And let’s join a book club! Cuz, ya know, IDLE TIME.
What’s that noise? Oh it’s the BABY crying. Good thing he doesn’t require much attention…
I am not even remotely as busy as my friends. But this small list is debilitating to me when I stop and think about it. And because I feel incapacitated at the thought of any additional responsibility, I assume that it’s probably necessary to do it–all of it– in order to be a Grown Up.
I want to be a grown up. But I also really REALLY want to sit on the couch for hours and hours at a time looking out the window, listening to the chimes, daydreaming, and eating cake. With no expectations of me to do anything else. Do grown ups do that?

other than her…?

other than her…?

My parents visited for a gloriously long yet not long enough time this summer. I got a taste of the good life again. That life where my mama does my laundry, gives kids a bath, puts them to bed, brings me snacks, etc. And tv. Oh, the TV! I got to watch my Korean Dramas again. And they are just as brilliant as I remember. I blame Misaeng (Incomplete Life) for my sudden interest in being employed. It’s a show about an office full of business people. That’s really all it’s about. Except it’s also about LIFE and the SOUL. Anyway– my parents are not here now. I have to be the parent again.

My dreams

My dreams

Just as I felt myself simultaneously rising up and being covered under the shadow of this enormous second wave, I closed my eyes. Then for some reason I was moved smoothly from the first rising wave right onto the top of the second one. I had a Leonardo DiCaprio Top of the World moment. I could see everything. I was rapidly approaching the shore. And then I was on the beach. With my boogie board.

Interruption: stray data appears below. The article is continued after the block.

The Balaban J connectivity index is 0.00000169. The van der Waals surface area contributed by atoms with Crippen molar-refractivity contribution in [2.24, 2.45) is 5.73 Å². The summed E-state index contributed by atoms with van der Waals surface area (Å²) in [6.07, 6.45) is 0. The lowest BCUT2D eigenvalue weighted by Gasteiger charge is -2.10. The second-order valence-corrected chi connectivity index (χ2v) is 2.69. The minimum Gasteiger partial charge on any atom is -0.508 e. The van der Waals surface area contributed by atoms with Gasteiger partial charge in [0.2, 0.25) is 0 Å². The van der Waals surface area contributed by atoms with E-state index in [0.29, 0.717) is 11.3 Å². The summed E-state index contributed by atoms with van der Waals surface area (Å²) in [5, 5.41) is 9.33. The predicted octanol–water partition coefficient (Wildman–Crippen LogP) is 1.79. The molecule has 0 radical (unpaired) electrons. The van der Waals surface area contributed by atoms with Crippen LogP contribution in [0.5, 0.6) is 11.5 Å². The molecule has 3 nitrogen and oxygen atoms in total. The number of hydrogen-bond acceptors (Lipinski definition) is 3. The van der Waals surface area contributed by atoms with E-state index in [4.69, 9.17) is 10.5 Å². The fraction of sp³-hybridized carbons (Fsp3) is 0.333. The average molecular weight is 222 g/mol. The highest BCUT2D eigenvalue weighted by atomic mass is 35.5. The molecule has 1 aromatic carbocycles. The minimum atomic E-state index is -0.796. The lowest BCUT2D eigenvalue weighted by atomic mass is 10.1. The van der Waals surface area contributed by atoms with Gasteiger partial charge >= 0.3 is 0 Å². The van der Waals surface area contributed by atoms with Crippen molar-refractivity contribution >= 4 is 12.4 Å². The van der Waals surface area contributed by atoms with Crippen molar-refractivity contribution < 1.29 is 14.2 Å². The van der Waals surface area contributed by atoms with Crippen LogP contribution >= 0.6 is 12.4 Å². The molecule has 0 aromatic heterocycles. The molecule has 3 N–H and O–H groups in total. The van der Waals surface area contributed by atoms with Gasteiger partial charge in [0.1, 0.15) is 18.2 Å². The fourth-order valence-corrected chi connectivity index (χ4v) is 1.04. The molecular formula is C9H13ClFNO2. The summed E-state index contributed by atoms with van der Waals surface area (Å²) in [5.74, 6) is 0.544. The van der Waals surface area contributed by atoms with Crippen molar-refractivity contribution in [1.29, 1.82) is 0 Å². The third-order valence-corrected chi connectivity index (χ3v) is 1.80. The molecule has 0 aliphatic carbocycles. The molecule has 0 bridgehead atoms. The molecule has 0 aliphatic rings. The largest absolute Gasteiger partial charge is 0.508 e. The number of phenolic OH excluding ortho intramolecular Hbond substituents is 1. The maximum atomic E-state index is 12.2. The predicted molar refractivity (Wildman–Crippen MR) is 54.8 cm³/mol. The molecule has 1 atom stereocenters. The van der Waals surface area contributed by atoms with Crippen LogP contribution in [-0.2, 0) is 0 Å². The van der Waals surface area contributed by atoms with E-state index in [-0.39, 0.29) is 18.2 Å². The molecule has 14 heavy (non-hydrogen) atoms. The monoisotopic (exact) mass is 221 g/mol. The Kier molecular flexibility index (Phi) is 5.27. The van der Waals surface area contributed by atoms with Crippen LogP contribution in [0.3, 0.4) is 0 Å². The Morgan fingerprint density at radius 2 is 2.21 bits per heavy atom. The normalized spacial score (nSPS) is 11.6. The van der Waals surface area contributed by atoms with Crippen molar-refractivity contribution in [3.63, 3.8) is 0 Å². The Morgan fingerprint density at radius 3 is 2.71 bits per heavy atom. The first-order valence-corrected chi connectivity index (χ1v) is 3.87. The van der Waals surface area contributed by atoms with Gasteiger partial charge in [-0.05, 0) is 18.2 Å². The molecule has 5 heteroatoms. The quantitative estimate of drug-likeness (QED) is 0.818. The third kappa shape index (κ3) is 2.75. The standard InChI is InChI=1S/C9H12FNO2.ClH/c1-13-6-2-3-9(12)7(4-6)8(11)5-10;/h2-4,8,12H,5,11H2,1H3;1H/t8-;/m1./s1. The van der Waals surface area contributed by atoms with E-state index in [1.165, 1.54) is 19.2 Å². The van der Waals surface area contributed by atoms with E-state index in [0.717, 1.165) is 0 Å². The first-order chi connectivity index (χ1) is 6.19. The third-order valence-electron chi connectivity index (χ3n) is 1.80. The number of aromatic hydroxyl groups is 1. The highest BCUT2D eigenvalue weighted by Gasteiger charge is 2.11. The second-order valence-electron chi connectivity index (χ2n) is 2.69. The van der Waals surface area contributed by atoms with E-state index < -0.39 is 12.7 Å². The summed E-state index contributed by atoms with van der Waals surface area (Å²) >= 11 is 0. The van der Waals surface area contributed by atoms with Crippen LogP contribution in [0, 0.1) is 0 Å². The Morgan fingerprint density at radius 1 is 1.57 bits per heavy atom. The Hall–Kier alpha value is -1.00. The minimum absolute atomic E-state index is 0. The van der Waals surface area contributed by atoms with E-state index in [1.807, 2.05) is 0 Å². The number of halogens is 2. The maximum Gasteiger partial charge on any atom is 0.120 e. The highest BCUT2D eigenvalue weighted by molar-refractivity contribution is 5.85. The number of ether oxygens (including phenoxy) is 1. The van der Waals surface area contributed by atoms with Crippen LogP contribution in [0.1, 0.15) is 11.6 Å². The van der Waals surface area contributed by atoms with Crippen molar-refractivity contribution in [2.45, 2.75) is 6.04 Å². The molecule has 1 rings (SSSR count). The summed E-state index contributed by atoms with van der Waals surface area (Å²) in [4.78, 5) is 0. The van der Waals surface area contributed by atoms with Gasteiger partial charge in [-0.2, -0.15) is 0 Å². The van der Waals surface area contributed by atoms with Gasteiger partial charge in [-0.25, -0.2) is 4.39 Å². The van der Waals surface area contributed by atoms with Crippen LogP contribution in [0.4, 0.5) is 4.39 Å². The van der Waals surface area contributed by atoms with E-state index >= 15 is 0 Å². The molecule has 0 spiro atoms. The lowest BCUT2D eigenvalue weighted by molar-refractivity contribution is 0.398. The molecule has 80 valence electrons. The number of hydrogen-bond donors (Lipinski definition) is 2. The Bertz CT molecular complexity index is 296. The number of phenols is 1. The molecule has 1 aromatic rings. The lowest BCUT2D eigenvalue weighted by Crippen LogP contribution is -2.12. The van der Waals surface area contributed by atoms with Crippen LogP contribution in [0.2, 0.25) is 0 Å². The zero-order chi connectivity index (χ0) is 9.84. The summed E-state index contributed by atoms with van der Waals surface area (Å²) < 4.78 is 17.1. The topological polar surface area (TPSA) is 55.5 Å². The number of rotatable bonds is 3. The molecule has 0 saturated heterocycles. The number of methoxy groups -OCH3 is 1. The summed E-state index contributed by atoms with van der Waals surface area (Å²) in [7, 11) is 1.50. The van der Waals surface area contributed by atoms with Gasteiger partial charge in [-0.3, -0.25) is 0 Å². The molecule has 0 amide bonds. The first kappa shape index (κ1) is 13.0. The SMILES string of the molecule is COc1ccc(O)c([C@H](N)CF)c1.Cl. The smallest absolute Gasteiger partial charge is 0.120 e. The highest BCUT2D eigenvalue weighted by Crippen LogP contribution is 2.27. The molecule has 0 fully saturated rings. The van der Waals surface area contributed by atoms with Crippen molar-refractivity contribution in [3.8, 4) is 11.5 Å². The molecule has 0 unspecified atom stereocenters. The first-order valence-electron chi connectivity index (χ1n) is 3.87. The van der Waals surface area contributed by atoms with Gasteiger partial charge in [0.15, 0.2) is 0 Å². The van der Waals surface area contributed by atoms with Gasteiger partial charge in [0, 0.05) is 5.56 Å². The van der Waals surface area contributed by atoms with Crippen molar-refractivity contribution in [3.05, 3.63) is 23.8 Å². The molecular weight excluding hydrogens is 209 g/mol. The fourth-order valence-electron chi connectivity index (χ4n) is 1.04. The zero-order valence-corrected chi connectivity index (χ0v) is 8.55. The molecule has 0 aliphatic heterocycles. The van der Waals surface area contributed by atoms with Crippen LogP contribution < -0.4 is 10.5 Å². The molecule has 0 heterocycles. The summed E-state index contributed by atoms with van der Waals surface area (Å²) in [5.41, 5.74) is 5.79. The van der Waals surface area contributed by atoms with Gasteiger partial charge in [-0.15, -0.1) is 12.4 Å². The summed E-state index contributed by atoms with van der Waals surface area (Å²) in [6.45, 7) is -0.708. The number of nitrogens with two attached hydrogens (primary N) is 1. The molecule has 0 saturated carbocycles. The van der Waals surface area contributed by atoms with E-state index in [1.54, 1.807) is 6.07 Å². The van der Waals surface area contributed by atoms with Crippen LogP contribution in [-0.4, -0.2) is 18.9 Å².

The reality of the situation is: I love my life. I love it so much and am so grateful for every syrup covered, crumb coated, vaguely diaper smelling aspect of it. Forcing myself to do grown up things is hard. And by “grown up things” I mean, interacting with adults who have mature expectations of me and upon whom I cannot unload a laundry basket filled with excuses as to why I’m late, in a bad mood, and un-showered. But it’s like exercise. It gets easier the more you do it and the more you do it, the stronger you are.
I have not exercised since May 21st.

I looked back at the surging water and could see Sam still out there. I knew he was fine but was worried about me. With telescopic vision I could see him or feel him asking with his shoulders or arms if I was ok. I tucked my boogieboard under my arm and gave him a thumbs up.

I’m not dead. Let’s have dinner.

With bread. And cake. All the cake. Quickly.

Augustine Louis arrived with little incident! I got to wear an oxygen mask, which I’d rather not do again, and eventually got drugs, which was great. Still, it would have been nice to get help for the pain before the agony, which I hear-tell IS possible, just not for me, apparently. But: Nobody got kidney stones! Nobody dragged half the garage from the wall and bent the drivers’ side door of the car on the way to the hospital! You may think these are odd celebrations, but they’ve been known to happen when I have babies. And I did the glucose test again today, so hopefully I am free of the Gestational Diabetes Albatross. I certainly hope so. I may or may not have eaten nine sugar cookies one after the other while standing at the kitchen counter the other night.